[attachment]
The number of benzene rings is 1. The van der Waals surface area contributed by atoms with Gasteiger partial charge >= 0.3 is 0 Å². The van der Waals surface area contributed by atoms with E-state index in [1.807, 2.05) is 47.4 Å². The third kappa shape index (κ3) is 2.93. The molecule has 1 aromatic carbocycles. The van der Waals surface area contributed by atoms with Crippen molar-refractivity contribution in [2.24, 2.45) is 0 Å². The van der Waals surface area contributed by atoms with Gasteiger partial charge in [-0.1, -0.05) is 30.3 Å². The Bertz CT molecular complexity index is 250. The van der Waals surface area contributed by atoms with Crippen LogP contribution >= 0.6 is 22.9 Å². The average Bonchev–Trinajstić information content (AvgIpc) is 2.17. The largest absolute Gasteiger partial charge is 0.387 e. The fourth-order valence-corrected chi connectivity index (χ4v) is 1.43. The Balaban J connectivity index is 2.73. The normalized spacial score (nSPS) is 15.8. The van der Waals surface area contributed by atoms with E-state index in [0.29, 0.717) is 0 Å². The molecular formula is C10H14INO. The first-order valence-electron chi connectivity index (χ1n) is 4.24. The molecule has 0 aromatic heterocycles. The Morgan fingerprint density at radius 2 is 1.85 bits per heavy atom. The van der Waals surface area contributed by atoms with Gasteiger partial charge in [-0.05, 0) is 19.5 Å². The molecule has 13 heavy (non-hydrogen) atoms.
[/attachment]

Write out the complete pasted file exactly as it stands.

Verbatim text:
The number of benzene rings is 1. The van der Waals surface area contributed by atoms with Gasteiger partial charge >= 0.3 is 0 Å². The van der Waals surface area contributed by atoms with E-state index in [1.807, 2.05) is 47.4 Å². The third kappa shape index (κ3) is 2.93. The molecule has 1 aromatic carbocycles. The van der Waals surface area contributed by atoms with Crippen molar-refractivity contribution in [2.24, 2.45) is 0 Å². The van der Waals surface area contributed by atoms with Gasteiger partial charge in [-0.1, -0.05) is 30.3 Å². The Bertz CT molecular complexity index is 250. The van der Waals surface area contributed by atoms with Crippen LogP contribution >= 0.6 is 22.9 Å². The average Bonchev–Trinajstić information content (AvgIpc) is 2.17. The largest absolute Gasteiger partial charge is 0.387 e. The fourth-order valence-corrected chi connectivity index (χ4v) is 1.43. The Balaban J connectivity index is 2.73. The normalized spacial score (nSPS) is 15.8. The van der Waals surface area contributed by atoms with E-state index in [0.29, 0.717) is 0 Å². The molecular formula is C10H14INO. The first-order valence-electron chi connectivity index (χ1n) is 4.24. The molecule has 0 aromatic heterocycles. The Morgan fingerprint density at radius 2 is 1.85 bits per heavy atom. The van der Waals surface area contributed by atoms with Gasteiger partial charge in [-0.05, 0) is 19.5 Å². The molecule has 13 heavy (non-hydrogen) atoms.